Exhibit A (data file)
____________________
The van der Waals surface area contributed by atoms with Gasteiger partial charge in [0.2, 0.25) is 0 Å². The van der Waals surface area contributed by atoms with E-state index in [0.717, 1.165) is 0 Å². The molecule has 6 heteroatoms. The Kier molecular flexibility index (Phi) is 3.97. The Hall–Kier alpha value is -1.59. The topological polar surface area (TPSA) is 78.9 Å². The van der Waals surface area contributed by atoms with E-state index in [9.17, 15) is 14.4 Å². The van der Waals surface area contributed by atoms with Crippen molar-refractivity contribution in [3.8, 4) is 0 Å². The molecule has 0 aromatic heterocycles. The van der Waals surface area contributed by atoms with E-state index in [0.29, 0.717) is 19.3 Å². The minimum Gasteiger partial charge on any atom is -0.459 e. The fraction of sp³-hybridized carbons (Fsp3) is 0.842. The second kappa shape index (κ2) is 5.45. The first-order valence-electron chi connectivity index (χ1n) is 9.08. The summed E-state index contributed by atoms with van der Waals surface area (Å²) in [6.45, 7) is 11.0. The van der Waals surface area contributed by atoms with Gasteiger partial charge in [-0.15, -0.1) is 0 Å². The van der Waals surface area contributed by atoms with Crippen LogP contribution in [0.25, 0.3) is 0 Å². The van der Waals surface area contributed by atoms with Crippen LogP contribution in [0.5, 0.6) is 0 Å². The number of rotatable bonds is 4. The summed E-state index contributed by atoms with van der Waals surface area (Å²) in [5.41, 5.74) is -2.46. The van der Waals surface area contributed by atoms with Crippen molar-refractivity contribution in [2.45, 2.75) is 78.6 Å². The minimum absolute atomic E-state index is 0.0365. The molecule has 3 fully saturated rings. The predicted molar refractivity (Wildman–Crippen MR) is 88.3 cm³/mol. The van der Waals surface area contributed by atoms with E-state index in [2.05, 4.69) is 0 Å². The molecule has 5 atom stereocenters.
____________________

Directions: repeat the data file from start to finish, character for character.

The van der Waals surface area contributed by atoms with Gasteiger partial charge in [0.2, 0.25) is 0 Å². The van der Waals surface area contributed by atoms with E-state index in [0.717, 1.165) is 0 Å². The molecule has 6 heteroatoms. The Kier molecular flexibility index (Phi) is 3.97. The Hall–Kier alpha value is -1.59. The topological polar surface area (TPSA) is 78.9 Å². The van der Waals surface area contributed by atoms with E-state index in [9.17, 15) is 14.4 Å². The van der Waals surface area contributed by atoms with Crippen molar-refractivity contribution in [3.8, 4) is 0 Å². The molecule has 0 aromatic heterocycles. The van der Waals surface area contributed by atoms with E-state index in [0.29, 0.717) is 19.3 Å². The minimum Gasteiger partial charge on any atom is -0.459 e. The fraction of sp³-hybridized carbons (Fsp3) is 0.842. The second kappa shape index (κ2) is 5.45. The first-order valence-electron chi connectivity index (χ1n) is 9.08. The summed E-state index contributed by atoms with van der Waals surface area (Å²) in [6.45, 7) is 11.0. The van der Waals surface area contributed by atoms with Gasteiger partial charge in [-0.15, -0.1) is 0 Å². The van der Waals surface area contributed by atoms with Crippen LogP contribution in [0.25, 0.3) is 0 Å². The van der Waals surface area contributed by atoms with Crippen LogP contribution in [0.5, 0.6) is 0 Å². The number of rotatable bonds is 4. The summed E-state index contributed by atoms with van der Waals surface area (Å²) in [5.41, 5.74) is -2.46. The van der Waals surface area contributed by atoms with Crippen molar-refractivity contribution in [2.45, 2.75) is 78.6 Å². The minimum absolute atomic E-state index is 0.0365. The molecule has 3 fully saturated rings. The predicted molar refractivity (Wildman–Crippen MR) is 88.3 cm³/mol. The van der Waals surface area contributed by atoms with E-state index in [2.05, 4.69) is 0 Å². The molecule has 5 atom stereocenters.